Unit 4

Contents

Electrical Machines

Consider a stator of an electric motor where three-phase winding is physically distributed in the stator core in such a manner that winding of each phase is separated from other by 120o in space.

Although the vector sum of three currents in a balanced three-phase system is zero at any instant, but the resultant of the magnetic fields produced by the currents is not zero rather it will have a constant non-zero value rotating in space in respect to time.

The magnetic flux produced by the current in each phase can be represented by the equations given below. This is a similar representation of current is a three-phase system as the flux is phasal with the current.

ɸ R = ɸ m sin(wt)

ɸ Y = ɸ m sin(wt -120 0 )

ɸ B = ɸm sin(wt – 240 0 )

Where, φR, φY and φB are the instantaneous flux of corresponding Red, Yellow and Blue phase winding, φm amplitude of the flux wave. The flux wave in the space can be represented as shown below.

First consider the point 0.

ɸ R = ɸ m sin(0) = 0

The value of

ɸ Y = ɸ m sin(0 – 120 0) = ɸ m sin(-1200) = - ɸ m

The value of φB is

ɸ B = ɸm sin(0 – 240 0 )= ɸm sin (-240 0 ) = ɸ m

The resultant of these fluxes at that instant (φr) is 1.5φm which is shown in the figure below.

From the graphical representation of flux waves, consider the point 1, where ωt = π / 6 or 30o.

ɸ R = ɸ m sin(30) = ½ ɸ m

The value of

ɸ Y = ɸ m sin(30 – 120 0) = ɸ m sin (-90) = -ɸm.

The value

ɸ B = ɸm sin(30 – 240 0 ) = ɸ m sin (-210) = ½ ɸ m

The resultant of these fluxes at that instant (φr) is 1.5φm which is shown in the figure below. Here it is clear the resultant flux vector is rotated 30o further clockwise without changing its value.

Now, on the graphical representation of flux waves, we will consider the point 2, where ωt = π / 3 or 60o.

ɸ R = ɸ m sin(60) = ɸ m

The value of

ɸ Y = ɸ m sin(60 – 120 0) = ɸ m sin (-60) = - ɸm.

The value of

ɸ B = ɸ m sin(60 – 240 0) = ɸ m sin (-180) = 0

The resultant of these fluxes at that instant (φr) is 1.5φm which is shown in the figure below. It shows that the resultant flux vector is rotated 30° further clockwise without changing its value.

Now, consider the point 3, where ωt = π / 2 or 90o.

ɸ R = ɸ m sin(90) = ɸ m

The value of

ɸ Y = ɸ m sin(90 – 120 0) = ɸ m sin (-30) = - ɸm.

The value of

ɸ B = ɸ m sin(90 – 240 0) = ɸ m sin (-150) = -1/2 ɸ m.

The resultant of these fluxes at that instant (φr) is 1.5φm which is shown in the figure below. The resultant flux vector is rotated 30o further clockwise without changing its value.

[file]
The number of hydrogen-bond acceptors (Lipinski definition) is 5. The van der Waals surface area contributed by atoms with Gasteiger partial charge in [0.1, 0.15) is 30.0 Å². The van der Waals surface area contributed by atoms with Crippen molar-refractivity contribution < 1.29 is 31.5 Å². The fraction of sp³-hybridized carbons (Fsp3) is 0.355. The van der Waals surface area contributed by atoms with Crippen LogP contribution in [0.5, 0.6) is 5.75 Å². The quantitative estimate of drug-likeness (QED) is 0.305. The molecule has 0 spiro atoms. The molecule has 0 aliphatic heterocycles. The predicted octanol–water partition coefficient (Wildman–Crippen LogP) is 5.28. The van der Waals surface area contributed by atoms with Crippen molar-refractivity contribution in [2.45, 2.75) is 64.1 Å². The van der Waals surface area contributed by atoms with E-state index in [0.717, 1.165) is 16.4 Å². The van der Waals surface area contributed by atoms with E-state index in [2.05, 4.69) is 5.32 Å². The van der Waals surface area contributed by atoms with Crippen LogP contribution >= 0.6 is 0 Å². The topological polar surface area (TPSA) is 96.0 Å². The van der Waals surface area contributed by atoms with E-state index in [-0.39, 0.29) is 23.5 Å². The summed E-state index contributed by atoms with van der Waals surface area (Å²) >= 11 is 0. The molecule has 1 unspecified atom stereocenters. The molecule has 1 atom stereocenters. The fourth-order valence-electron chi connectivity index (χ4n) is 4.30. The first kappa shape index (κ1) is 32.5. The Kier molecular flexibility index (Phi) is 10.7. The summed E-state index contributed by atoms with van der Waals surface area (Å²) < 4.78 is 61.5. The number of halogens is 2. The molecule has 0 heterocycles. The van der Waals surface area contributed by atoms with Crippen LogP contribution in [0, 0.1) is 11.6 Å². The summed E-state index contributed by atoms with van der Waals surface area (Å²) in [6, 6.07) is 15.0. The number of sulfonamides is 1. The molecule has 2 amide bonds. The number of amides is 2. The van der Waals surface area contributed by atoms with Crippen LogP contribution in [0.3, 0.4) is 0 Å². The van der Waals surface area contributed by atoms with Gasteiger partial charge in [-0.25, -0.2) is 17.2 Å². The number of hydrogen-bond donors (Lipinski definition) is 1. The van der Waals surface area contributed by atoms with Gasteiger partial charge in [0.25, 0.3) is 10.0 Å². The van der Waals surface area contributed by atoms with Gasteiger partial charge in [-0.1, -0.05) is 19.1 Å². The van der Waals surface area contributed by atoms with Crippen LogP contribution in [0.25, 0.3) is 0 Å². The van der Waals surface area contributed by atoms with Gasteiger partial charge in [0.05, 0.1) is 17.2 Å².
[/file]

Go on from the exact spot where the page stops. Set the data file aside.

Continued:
In this way we can prove that the due to balanced supply applied to the three phase stator winding a rotating or revolving magnetic fields is established in the space.

Principle of operation of induction motor:

- When the 3Ф A.C supply is connected across the stator of induction motor, the current starts flowing through the stator wdg. i.ethe stator condition.
- Due to this current of flux (Ф) is established in the stator wdg. This flux (Ф) is alternating (changing) in nature. Thus this flux links with the rotor also, and a a Rotating Magnetic Field(RMF) is produced.
- This flux (Ф) induces emf in the rotor also. The RMF is produced in the air gap between stator and rotor.
- The rotor is rotating part which is till stationary, show the rotating magnetic field is cut by stationary rotor and an EMF is induced in the rotor winding. According to faraday's law of EMI the rotor EMF gives the rise to rotor current which opposes the main cause producing it according Lenz's law.

A Single-Phase Induction Motor consists of a single phase winding which is mounted on the stator of the motor and a cage winding placed on the rotor. A pulsating magnetic field is produced, when the stator winding of the single-phase induction motor shown below is energized by a single phase supply.

The word Pulsating means that the field builds up in one direction falls to zero and then builds up in the opposite direction. Under these conditions, the rotor of an induction motor does not rotate. Hence, a single-phase induction motor is not self-starting. It requires some special starting means.